The newer bike begged to be thrown deep into bends, feel­ing planted and re­as­sur­ing re­gard­less of the abuse you sent its way. The agility of the new model was ex­cep­tional and it made light work of chang­ing to a tighter line mid-cor­ner when try­ing to nav­i­gate the abun­dance of traf­fic that in­evitably came our way, and sel­dom stuck to the log­i­cal line. Un­like the older bike, the newer model’s trick Showa Bal­ance Free Forks and Cush­ion rear shock setup felt firm and ripe for the kind of stick a race­track throws a bike’s way. There was no need to touch a thing, as the Gixer just obliged with gun-dog like obe­di­ence. No task was too much, not even the high speed flick be­tween Abbey and Farm Curve, where one’s brains and co­jones are chal­lenged mano-a-mano style through the 120mph di­rec­tion change. On the old bike the front end had felt washy on the bump that kicks off the fast pitch into Abbey, but that same im­per­fec­tion did lit­tle to al­ter the feel or tra­jec­tory of the L7 as it an­ni­hi­lated the en­try with sheer con­fi­dence.

The bike felt smaller and eas­ier to hus­tle around, which helped to make the ex­pe­ri­ence even more en­joy­able. Over­all, as ex­pected, it was a much bet­ter bike than the L6. The older model now felt less bril­liant than how I re­mem­bered it to be. Suzuki were mocked for be­ing so late to the party with a new litre bike, but that wait was un­doubt­edly worth hold­ing on for. No bike is per­fect, but the L7 is dif­fi­cult to knock, as­sum­ing you over­look the same brak­ing foibles as high­lighted on the L6. It’s ex­cep­tional from the way it han­dles to the way it mon­sters straights, the way its tech works and the way its telling chas­sis brims you with con­fi­dence. It’s a great ma­chine to ride on roads and track, and its right up there in my mix of bikes I’d pick for my dream garage, un­like the L6.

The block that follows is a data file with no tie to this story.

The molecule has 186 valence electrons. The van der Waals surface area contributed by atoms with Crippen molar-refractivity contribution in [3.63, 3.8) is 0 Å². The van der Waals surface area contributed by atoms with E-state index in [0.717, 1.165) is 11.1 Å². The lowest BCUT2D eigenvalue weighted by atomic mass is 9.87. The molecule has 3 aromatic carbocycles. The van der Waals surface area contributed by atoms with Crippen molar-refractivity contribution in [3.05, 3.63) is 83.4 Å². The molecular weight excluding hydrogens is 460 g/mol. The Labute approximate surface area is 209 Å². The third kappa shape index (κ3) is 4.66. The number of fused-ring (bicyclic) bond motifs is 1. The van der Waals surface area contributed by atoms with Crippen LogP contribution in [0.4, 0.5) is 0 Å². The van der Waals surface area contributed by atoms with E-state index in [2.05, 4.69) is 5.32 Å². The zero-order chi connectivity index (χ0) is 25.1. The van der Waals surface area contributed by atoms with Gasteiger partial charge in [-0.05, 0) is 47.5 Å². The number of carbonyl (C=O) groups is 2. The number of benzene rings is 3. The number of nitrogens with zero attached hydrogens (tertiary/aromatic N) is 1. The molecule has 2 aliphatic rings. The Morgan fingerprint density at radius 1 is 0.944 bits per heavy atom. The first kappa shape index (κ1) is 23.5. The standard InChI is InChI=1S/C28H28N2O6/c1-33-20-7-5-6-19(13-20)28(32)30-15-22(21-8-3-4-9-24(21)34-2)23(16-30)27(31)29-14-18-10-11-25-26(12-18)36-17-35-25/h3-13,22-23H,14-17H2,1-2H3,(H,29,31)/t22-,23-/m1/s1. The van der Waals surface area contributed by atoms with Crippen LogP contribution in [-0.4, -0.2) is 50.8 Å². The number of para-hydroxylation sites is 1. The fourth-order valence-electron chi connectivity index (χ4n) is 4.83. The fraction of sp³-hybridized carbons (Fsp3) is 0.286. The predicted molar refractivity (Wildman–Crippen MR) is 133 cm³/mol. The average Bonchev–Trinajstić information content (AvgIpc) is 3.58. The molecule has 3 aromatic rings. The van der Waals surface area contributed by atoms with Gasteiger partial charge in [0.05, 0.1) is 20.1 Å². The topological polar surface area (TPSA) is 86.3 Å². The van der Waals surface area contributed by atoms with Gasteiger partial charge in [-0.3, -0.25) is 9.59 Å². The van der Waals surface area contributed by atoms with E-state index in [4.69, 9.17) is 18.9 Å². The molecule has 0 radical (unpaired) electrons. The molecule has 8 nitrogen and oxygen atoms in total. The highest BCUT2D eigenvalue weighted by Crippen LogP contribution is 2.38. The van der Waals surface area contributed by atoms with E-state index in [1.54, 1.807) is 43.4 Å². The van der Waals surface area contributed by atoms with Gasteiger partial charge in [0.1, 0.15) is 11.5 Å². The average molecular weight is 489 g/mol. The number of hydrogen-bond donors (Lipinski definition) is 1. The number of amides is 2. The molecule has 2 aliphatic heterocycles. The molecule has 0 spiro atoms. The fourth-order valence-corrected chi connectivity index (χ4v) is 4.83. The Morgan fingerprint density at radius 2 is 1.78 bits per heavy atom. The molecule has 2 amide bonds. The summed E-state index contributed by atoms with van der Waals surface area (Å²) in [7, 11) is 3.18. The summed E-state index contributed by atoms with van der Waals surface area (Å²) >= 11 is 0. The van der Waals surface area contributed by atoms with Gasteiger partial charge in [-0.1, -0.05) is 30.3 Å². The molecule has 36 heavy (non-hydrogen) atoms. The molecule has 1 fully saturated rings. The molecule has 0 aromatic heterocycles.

Old but gold

The track rid­ing might have shown the L6 to be a bit of a duf­fer when com­pared to the new Suzuki, but that didn’t mean it was a bike to be avoided. While writ­ing this fea­ture I spoke to many own­ers of L2s-L6s, who all had sim­i­lar lev­els of high praise to throw at their steeds.

These guys were happy with their choice of bike. Most of them had tweaked theirs here and there, but not one of them men­tioned a hint of re­gret­ting their pur­chases. It was nice to note, as was the pric­ing of the no-longer-pro­duced model as I found ex­am­ples on­line of L2s for as lit­tle as £6,000 from deal­ers, with prac­ti­cally new L6s go­ing for around £8,500. It’s still a lot of cash in both in­stances, but it’s a lot more achiev­able than the full whack of buy­ing any brand new litre sports­bike. Of course, it all comes down to whether tech and out­right per­for­mance fig­ures are your thing, but if you can com­pro­mise on the brag­ging rights, I know first-hand the plea­sures of liv­ing with a last gen­er­a­tion Gixer, and would highly rec­om­mend it... just not as much as I would own­ing the lat­est gen­er­a­tion. That’s where it’s at, should you pos­sess a suf­fi­ciently large pig­gy­bank. We can all dream.

Where’s Pac-Man? Gold vs Old

Com­mit­ment! Old school cool.

Tay­lor loves a big bird.

Bruce needed the new bike’s ad­van­tages to keep up.


The L7 loves a bit of lean.